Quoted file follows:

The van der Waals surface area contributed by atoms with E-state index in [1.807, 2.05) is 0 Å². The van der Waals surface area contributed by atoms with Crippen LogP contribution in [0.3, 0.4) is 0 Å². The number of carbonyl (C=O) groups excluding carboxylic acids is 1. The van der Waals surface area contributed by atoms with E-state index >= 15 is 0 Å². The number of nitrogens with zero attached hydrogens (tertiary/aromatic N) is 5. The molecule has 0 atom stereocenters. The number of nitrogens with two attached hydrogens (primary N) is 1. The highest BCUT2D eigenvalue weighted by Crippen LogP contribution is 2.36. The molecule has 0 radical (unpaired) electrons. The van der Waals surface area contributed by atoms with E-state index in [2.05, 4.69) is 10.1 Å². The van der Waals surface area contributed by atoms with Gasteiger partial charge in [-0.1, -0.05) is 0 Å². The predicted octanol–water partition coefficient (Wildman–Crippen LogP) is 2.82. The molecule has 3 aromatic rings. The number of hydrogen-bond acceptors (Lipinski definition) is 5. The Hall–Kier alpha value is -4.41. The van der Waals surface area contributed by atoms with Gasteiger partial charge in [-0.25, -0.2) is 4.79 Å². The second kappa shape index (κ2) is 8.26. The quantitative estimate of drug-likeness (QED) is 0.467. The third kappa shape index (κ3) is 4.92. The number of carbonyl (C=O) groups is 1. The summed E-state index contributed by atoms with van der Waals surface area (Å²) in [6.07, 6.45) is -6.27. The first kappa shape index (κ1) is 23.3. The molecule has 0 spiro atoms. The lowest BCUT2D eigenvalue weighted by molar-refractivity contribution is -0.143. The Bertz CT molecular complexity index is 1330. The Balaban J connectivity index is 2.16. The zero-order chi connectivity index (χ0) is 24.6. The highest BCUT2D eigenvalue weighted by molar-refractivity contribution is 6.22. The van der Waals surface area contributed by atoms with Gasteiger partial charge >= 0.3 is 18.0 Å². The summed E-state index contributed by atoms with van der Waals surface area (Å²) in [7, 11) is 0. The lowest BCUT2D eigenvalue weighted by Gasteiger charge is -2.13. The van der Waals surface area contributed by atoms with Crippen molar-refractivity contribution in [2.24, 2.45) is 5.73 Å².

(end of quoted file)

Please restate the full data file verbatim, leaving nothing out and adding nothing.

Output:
The van der Waals surface area contributed by atoms with E-state index in [1.807, 2.05) is 0 Å². The van der Waals surface area contributed by atoms with Crippen LogP contribution in [0.3, 0.4) is 0 Å². The number of carbonyl (C=O) groups excluding carboxylic acids is 1. The van der Waals surface area contributed by atoms with E-state index >= 15 is 0 Å². The number of nitrogens with zero attached hydrogens (tertiary/aromatic N) is 5. The molecule has 0 atom stereocenters. The number of nitrogens with two attached hydrogens (primary N) is 1. The highest BCUT2D eigenvalue weighted by Crippen LogP contribution is 2.36. The molecule has 0 radical (unpaired) electrons. The van der Waals surface area contributed by atoms with E-state index in [2.05, 4.69) is 10.1 Å². The van der Waals surface area contributed by atoms with Gasteiger partial charge in [-0.1, -0.05) is 0 Å². The predicted octanol–water partition coefficient (Wildman–Crippen LogP) is 2.82. The molecule has 3 aromatic rings. The number of hydrogen-bond acceptors (Lipinski definition) is 5. The Hall–Kier alpha value is -4.41. The van der Waals surface area contributed by atoms with Gasteiger partial charge in [-0.25, -0.2) is 4.79 Å². The second kappa shape index (κ2) is 8.26. The quantitative estimate of drug-likeness (QED) is 0.467. The third kappa shape index (κ3) is 4.92. The number of carbonyl (C=O) groups is 1. The summed E-state index contributed by atoms with van der Waals surface area (Å²) in [6.07, 6.45) is -6.27. The first kappa shape index (κ1) is 23.3. The molecule has 0 spiro atoms. The lowest BCUT2D eigenvalue weighted by molar-refractivity contribution is -0.143. The Bertz CT molecular complexity index is 1330. The Balaban J connectivity index is 2.16. The zero-order chi connectivity index (χ0) is 24.6. The highest BCUT2D eigenvalue weighted by molar-refractivity contribution is 6.22. The van der Waals surface area contributed by atoms with Gasteiger partial charge >= 0.3 is 18.0 Å². The summed E-state index contributed by atoms with van der Waals surface area (Å²) in [7, 11) is 0. The lowest BCUT2D eigenvalue weighted by Gasteiger charge is -2.13. The van der Waals surface area contributed by atoms with Crippen molar-refractivity contribution in [2.24, 2.45) is 5.73 Å².